Doggone bad

April 11, 1994|By Jeff Stryker

WHAT happens when good dogs go bad?

Consider Taro, the 110-pound Akita from New Jersey recently granted clemency but exiled by Gov. Christine Todd Whitman.

Taro, whose psychiatrist describes him as shy and withdrawn, was sentenced to death after being accused of biting his owner's niece on Christmas Day, 1990.

The dog spent more than 1,000 days as Bergen County's prisoner No. 914095.

The legal fees surpassed $100,000.

It is tempting to view Taro's case as a modern aberration -- American litigiousness gone off the deep end.

Not so: Animal trials have been around for centuries.

In medieval Europe, pigs, horses and other animals were tried for killing or injuring humans. Public beheading and hanging were typical punishments. Defendants were usually imprisoned and fed at the king's expense, while defense lawyers debated arcane points of precedent in lengthy trials.

Ecclesiastical courts heard cases involving damages to crops by pests and vermin. Church lawyers and judges struggled with procedures to insure that locusts and mice would get a fair trial.

Foreshadowing modern class-action suits, jars of locusts were accepted as representing all the locusts in question.

In the 1520s, a Frenchman, Bartholomew Chassenee, established his legal reputation by defending rats charged with "feloniously eating and wantonly destroying" a barley crop.

His clients' unpopularity forced Chassenee to resort to all manner of legal chicanery.

He insisted that the prosecutors post summonses in parishes across the countryside.

According to court documents, he argued that his clients could not risk the journey to appear in court because of "the unwearied vigilance of their mortal enemies, the cats."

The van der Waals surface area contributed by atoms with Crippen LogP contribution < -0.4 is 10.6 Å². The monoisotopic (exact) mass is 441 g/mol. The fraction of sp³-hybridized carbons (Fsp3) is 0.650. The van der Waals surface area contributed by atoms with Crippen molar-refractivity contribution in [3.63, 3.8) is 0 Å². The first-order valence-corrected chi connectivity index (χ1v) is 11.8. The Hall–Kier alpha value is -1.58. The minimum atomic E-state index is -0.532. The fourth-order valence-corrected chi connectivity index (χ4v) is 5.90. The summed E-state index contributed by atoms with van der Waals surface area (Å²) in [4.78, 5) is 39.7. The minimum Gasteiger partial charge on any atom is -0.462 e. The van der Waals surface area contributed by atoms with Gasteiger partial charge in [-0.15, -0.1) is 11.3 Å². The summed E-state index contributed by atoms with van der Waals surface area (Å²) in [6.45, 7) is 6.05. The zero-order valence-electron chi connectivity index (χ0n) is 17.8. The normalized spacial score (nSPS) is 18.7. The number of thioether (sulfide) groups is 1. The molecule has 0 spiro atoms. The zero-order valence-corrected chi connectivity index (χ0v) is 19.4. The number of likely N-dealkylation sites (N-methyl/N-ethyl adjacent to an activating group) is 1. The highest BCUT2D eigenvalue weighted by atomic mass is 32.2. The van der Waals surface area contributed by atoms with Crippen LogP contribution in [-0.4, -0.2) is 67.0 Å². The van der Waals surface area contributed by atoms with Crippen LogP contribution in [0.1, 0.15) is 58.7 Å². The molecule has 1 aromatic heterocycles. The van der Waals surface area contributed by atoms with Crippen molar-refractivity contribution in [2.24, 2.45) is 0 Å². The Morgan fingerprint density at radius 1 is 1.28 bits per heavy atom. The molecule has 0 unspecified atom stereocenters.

Stalling tactics and legal technicalities won the day; the rats walked.

E.P. Evans, who described many such cases in a 1906 book, "The Criminal Prosecution and Capital Punishment of Animals," puzzled over what these legal rituals meant to the medieval mind.

Crowds gathered to attend animal executions, but Evans doubted that they thought the animals understood what was going on.

In the centuries since Chassenee was at the bar, activists like Peter Singer, author of "Animal Liberation," have cited animals' awareness, intelligence and capacity for suffering as a philosophical basis for animal rights.

Scientists, long the betes noires of antivivisectionists, have paradoxically given the movement impetus.

Behavioral research has yielded a better understanding of the mental and emotional life of animals, with insights that transcend anthropomorphism.

Scientists debate whether it is language when a chimpanzee signs a neologism for "ring" by putting together two signs she has previously learned -- "finger" and "bracelet."

I am not sure whether animals use language (or, if they do, that they have much to say). But more and more animals are having DTC their day in court, from Taro to the 17 monkeys kidnapped from a Maryland research lab in 1981 to Keiko, the whale-hero of the movie "Free Willy."

The day is coming when the first chimp signs that he needs a bigger cage, pay in greenbacks, not bananas, and wants to talk to the ACLU.

Animal rights activists will eventually owe much to lawyers. Law schools that once glossed over the "first-bite rule" (a dog gets one free bite and henceforth its owners are on notice about its dangerous propensities) now offer seminars in animal rights.

And why not?

After all, lawyers have long accepted rats as clients.

Jeff Stryker is a health policy analyst specializing in medical ethics.

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